Pop singer-songwriter Syrena exudes edgy New York City downtown chic. With a mystical aura and artistic assurance, she’s swaggering onto the pop scene with a bold and darkly sensual aesthetic.
“Power and confidence are big themes in my music. Maybe it comes from being a New Yorker, or maybe it comes from performing live since I was 3,” says the Manhattan-based singer. “If you doubt yourself, this city will eat you alive.”
At just 20, Syrena already is a seasoned performer whose pedigree includes being a world-class belly dancer, a fire eater, a snake charmer, and doing singing telegrams. Her pop vision is cinematic and empowering, and is alchemized from her background, informed by her fast-paced NYC upbringing, and her diverse musical tastes. Syrena has “big ears” as they say, and grew up loving a vibrant of patchwork of music, including classical music, pop, modern R&B, and metal.
Syrena upholds the lineage of culture-rattling female pop stars who weld bold out-of-the-box creativity that imbues their sound, look, and essence—artists such as Björk, Lana Del Rey, Kate Bush, and Lady Gaga.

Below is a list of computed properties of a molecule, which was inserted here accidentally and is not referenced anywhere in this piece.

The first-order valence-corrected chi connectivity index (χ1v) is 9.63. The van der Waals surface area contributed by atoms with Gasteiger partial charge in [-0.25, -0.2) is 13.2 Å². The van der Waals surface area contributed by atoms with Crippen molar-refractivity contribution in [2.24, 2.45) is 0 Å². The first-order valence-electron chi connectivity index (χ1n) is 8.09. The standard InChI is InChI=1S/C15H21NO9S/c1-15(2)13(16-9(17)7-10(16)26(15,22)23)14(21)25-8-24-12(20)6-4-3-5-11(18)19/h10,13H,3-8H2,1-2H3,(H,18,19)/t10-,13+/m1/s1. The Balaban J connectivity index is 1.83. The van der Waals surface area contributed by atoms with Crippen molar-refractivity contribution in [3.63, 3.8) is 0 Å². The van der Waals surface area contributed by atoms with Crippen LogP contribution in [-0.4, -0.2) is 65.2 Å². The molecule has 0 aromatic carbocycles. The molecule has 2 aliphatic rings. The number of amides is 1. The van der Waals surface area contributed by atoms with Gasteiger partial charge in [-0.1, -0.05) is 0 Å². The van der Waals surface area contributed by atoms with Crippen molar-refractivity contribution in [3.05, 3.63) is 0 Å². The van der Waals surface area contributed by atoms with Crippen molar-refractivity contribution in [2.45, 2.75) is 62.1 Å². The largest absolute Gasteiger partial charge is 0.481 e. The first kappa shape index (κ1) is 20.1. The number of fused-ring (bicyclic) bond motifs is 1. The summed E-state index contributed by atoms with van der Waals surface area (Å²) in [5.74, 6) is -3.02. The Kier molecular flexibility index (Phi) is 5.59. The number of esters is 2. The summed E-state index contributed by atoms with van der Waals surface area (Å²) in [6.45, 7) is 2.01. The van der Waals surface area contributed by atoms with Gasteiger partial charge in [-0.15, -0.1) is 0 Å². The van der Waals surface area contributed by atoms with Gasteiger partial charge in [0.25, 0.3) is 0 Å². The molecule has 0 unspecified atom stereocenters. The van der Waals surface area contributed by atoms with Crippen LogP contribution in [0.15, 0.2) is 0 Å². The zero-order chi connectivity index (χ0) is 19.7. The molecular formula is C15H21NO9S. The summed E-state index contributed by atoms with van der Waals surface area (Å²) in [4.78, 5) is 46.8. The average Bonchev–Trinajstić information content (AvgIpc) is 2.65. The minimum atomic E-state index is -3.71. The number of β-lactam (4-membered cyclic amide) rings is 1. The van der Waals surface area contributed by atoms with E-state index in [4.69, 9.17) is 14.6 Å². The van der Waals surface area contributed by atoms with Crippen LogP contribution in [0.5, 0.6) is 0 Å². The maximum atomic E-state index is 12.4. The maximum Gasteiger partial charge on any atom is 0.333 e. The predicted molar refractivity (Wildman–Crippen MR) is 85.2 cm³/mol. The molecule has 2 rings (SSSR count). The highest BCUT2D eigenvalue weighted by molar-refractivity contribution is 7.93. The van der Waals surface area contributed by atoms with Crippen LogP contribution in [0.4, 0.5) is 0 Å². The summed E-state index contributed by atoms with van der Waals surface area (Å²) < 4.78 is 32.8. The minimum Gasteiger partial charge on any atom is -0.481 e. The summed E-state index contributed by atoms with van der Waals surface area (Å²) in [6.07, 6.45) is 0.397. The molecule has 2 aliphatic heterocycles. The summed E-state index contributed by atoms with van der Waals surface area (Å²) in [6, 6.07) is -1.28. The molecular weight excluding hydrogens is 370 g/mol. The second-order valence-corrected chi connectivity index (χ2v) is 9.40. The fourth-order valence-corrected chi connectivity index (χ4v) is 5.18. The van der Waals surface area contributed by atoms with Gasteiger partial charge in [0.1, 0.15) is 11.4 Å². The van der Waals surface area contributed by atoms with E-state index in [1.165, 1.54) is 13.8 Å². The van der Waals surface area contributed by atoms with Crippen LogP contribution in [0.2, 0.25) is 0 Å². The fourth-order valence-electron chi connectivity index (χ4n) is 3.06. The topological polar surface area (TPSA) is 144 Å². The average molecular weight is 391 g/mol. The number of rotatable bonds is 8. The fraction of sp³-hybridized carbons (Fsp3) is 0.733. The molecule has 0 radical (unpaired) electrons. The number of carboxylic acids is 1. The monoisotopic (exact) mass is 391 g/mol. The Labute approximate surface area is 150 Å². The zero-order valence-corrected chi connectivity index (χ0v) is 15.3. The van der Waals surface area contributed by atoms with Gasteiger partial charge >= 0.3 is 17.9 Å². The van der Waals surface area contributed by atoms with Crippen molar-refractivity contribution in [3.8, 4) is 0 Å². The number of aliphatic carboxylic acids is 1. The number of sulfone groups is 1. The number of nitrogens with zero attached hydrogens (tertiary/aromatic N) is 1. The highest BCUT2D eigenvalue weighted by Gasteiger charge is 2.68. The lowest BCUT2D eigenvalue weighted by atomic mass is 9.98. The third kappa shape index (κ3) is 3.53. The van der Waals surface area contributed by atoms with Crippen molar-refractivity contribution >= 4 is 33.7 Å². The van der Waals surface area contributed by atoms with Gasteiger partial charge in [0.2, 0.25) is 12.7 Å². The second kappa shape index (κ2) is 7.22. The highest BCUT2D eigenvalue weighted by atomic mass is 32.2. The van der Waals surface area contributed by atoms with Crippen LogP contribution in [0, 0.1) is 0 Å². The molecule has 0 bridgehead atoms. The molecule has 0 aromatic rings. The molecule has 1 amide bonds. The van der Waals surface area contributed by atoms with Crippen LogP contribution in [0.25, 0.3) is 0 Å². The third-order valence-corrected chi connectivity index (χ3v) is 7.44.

Her tracks boast rugged beats, textures that span smooth electronic ambience to industrial harshness, and lyrics that are as sage as they are sensual.
Despite being a free spirited 20-year-old woman, there is an old-world showbiz sophistication and mystery surrounding Syrena. For one thing, she’s a classic triple threat: a singer, dancer, and an actress. Syrena grew up in the artistically vibrant East Village, New York City, the daughter of a top belly dancer who to this day runs a distinguished belly dancing school. From a very young age Syrena was making her way and supporting herself in a variety of entertainment contexts.
Her most recent single, 'Red Tonight', tells the story of what she's coined as 'emotional prostitution'. Rather than physically selling yourself to someone, you are their perfect person. Liking what they like, doing what they do, and providing them the gratification of having that "perfect match". It is part storytelling, and part social commentary on how our desire to be loved and glorified by others, in order to feel powerful and in control, can cloud our honesty, authenticity, and vulnerability.